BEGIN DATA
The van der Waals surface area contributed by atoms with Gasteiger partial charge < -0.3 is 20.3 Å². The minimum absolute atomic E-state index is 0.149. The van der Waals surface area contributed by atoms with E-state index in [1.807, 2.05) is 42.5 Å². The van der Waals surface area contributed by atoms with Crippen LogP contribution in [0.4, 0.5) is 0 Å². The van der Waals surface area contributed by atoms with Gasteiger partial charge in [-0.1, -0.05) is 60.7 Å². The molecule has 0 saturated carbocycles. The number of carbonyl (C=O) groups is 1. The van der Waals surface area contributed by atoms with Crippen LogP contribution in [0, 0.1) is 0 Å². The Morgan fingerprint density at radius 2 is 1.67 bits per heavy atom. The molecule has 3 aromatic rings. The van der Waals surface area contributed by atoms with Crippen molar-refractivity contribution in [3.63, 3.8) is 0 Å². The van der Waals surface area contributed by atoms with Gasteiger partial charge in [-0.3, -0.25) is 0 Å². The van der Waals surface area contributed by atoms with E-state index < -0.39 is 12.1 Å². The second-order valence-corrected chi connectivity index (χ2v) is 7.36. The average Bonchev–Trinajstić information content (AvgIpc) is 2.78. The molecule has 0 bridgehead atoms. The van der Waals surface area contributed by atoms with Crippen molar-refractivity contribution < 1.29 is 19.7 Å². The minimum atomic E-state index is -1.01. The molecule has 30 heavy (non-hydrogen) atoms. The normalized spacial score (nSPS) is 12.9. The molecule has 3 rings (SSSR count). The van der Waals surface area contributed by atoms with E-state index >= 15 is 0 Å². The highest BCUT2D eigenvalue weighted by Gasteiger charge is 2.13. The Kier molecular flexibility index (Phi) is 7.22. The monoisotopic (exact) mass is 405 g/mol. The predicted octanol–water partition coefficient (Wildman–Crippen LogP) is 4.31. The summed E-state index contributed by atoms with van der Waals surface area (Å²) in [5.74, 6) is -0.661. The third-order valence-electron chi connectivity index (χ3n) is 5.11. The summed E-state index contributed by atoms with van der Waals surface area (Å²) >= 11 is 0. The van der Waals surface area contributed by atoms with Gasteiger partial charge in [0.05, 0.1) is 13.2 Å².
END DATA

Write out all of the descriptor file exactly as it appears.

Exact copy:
The van der Waals surface area contributed by atoms with Gasteiger partial charge < -0.3 is 20.3 Å². The minimum absolute atomic E-state index is 0.149. The van der Waals surface area contributed by atoms with E-state index in [1.807, 2.05) is 42.5 Å². The van der Waals surface area contributed by atoms with Crippen LogP contribution in [0.4, 0.5) is 0 Å². The van der Waals surface area contributed by atoms with Gasteiger partial charge in [-0.1, -0.05) is 60.7 Å². The molecule has 0 saturated carbocycles. The number of carbonyl (C=O) groups is 1. The van der Waals surface area contributed by atoms with Crippen LogP contribution in [0, 0.1) is 0 Å². The Morgan fingerprint density at radius 2 is 1.67 bits per heavy atom. The molecule has 3 aromatic rings. The van der Waals surface area contributed by atoms with Crippen molar-refractivity contribution in [3.63, 3.8) is 0 Å². The van der Waals surface area contributed by atoms with Gasteiger partial charge in [-0.3, -0.25) is 0 Å². The van der Waals surface area contributed by atoms with E-state index < -0.39 is 12.1 Å². The second-order valence-corrected chi connectivity index (χ2v) is 7.36. The average Bonchev–Trinajstić information content (AvgIpc) is 2.78. The molecule has 0 bridgehead atoms. The van der Waals surface area contributed by atoms with Crippen molar-refractivity contribution < 1.29 is 19.7 Å². The minimum atomic E-state index is -1.01. The molecule has 30 heavy (non-hydrogen) atoms. The normalized spacial score (nSPS) is 12.9. The molecule has 3 rings (SSSR count). The van der Waals surface area contributed by atoms with E-state index >= 15 is 0 Å². The highest BCUT2D eigenvalue weighted by Gasteiger charge is 2.13. The Kier molecular flexibility index (Phi) is 7.22. The monoisotopic (exact) mass is 405 g/mol. The predicted octanol–water partition coefficient (Wildman–Crippen LogP) is 4.31. The summed E-state index contributed by atoms with van der Waals surface area (Å²) in [5.74, 6) is -0.661. The third-order valence-electron chi connectivity index (χ3n) is 5.11. The summed E-state index contributed by atoms with van der Waals surface area (Å²) >= 11 is 0. The van der Waals surface area contributed by atoms with Gasteiger partial charge in [0.05, 0.1) is 13.2 Å².